Catalog > Free Tutorials > How To Draw a Circle

How To Make a Circle in Photoshop

by Aaron Nace
January 20, 2016

Step-by-Step Tutorial

Create A New Document In Photoshop

First, locate the top of the Photoshop workspace.

Select File and within the File drop down tab, select New… to create a new document.

The New Document window will appear which allows the new document to be customized.

Within the New Document window, notice that the right side of the window is where the Preset Details gives different options to create the new document.

Next to Width, notice how Photoshop is going to measure the size of the document. The document can be measured and sized in numerous ways such as by pixels and inches.

Select the drop-down arrow and select Inches.

Within the Width and Height boxes, type in 10 as the width and height.

In the Color Mode drop-down, select RGB.

Within the Background Contents drop-down tab, select white as the color that will be the background.

Once the correct settings are set, hit Create.

A white 10 x 10 document will appear in the Photoshop workspace.

Create A Circle: Using the Elliptical Marquee Tool

The Elliptical Marquee Tool creates a moving outlined selection of the created shape to then be customized. Although an elliptical shape is not evenly round, a Photoshop shortcut will allow the shape to turn into a perfect circle.

Locate the left side of the workspace where the Tool Bar is located.

The Tool Bar allows access to multiple tools to be used to customize an image.

The Elliptical Marquee Tools is located within the Rectangular Marquee tab in the Tools Panel. This tool is identifiable by a dotted lined rectangle shaped symbol, which is located on the right side of the Move Tool at the top of the Tools Panel.

Once located, select and hold the Rectangle Marquee Tool.

The Marquee Tool side tab will appear revealing different Marquee Tool shapes.

Select the Elliptical Marquee Tool, which is the second tool in the tab.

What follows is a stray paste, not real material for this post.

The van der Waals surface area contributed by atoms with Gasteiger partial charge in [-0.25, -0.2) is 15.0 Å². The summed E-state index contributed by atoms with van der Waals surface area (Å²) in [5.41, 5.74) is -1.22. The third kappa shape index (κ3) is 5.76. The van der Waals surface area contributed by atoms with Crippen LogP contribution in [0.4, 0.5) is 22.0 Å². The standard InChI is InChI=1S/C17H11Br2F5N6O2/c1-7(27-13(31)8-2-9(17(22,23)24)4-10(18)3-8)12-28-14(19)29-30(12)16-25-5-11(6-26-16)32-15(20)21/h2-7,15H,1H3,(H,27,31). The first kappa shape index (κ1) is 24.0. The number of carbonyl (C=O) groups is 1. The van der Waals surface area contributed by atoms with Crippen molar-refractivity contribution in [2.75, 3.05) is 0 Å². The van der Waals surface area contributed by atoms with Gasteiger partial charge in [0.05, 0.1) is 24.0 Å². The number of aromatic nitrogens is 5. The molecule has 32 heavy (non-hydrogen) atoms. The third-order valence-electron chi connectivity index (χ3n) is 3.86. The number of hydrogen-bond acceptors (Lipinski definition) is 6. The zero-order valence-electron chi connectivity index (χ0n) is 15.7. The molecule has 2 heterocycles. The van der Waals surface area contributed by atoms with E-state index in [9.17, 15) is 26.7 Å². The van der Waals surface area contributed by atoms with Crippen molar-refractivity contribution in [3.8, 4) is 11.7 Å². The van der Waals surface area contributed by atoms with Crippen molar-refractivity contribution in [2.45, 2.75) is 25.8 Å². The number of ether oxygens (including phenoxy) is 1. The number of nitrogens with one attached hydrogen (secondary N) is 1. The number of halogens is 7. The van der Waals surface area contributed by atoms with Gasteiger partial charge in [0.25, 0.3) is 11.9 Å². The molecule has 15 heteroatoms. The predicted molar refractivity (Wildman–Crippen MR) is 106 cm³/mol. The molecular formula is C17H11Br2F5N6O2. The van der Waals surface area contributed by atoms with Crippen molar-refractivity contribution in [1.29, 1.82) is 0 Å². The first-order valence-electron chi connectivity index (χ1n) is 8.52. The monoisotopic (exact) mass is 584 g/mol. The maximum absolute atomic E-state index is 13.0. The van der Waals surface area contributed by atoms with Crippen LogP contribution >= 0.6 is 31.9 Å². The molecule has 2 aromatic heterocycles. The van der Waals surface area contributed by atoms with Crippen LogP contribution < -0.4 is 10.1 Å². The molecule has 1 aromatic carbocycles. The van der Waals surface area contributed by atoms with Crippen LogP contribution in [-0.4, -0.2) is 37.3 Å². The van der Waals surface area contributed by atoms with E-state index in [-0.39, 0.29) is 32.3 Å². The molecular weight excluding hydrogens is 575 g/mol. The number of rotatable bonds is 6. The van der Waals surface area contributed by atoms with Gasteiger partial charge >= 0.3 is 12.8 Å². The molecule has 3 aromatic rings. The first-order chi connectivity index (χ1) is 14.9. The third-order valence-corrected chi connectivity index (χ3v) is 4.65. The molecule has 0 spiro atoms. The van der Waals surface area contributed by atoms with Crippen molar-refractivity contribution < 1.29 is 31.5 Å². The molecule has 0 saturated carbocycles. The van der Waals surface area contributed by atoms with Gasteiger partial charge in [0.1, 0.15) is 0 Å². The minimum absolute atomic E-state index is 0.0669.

Now that the tool is selected, notice how the mouse symbol has turned into a plus-shaped symbol.

Locate the top of the workspace where the Elliptical Marquee Tool can be customized.

Notice the various square symbols, one square by its self, two merged together etc. Each of the symbols represents how the marquee tool will be used on the new document. If the mouse is positioned over each squared symbol, Photoshop explains how it can add, subtract, or interest with a selection. In this case select the singular filled in square, which represents New Selection.

The Feather option, allows the edges of the shape to have a soft edge with a higher number or a hard edge with a low number.

For this circle, set Feather at 0 so the circle will not have a soft edge.

Select the checkbox for Anti-alias, which allows edges of a shape to be smooth.

Lastly, select the Blending Style to Normal.

The Blending Style tells Photoshop how the object should interact with the document.

With the cursor positioned towards the upper left corner, click and drag the mouse to the bottom right corner while holding Shift on the keyboard.

By holding Shift, this allows a perfect circle to be created. If Shift is not held, the circle will look more like an oval.

Notice how the circle has a dotted moving outline.

Now, click and drag the circle so that it is positioned in the center.

2.2 Elliptical Marquee Tool: Fill Circle With Brush Tool

Locate the left side of the workspace where the Tool Bar is located.

Within the Tool Bar, locate the Brush Tool, which is recognizable by a brush shaped symbol and is located underneath the Eyedropper Tool.

Select the Brush Tool or try the Brush Tool keyboard shortcut by hitting B on the keyboard.

Once the Brush Tool is selected notice the top of the workspace where the Brush Tool can be customized.

Locate the Brush Presets at the top left corner of the workspace where a preview of the current brush style is viewable along with a number below it indicating the size of the brush.

Select the arrow next to the Brush Preset.

The Brush Preset will appear which allows the brush to be customized.

The first task is to select the brush.

At the bottom of the Brush Presets tab is an array of brushes to select from.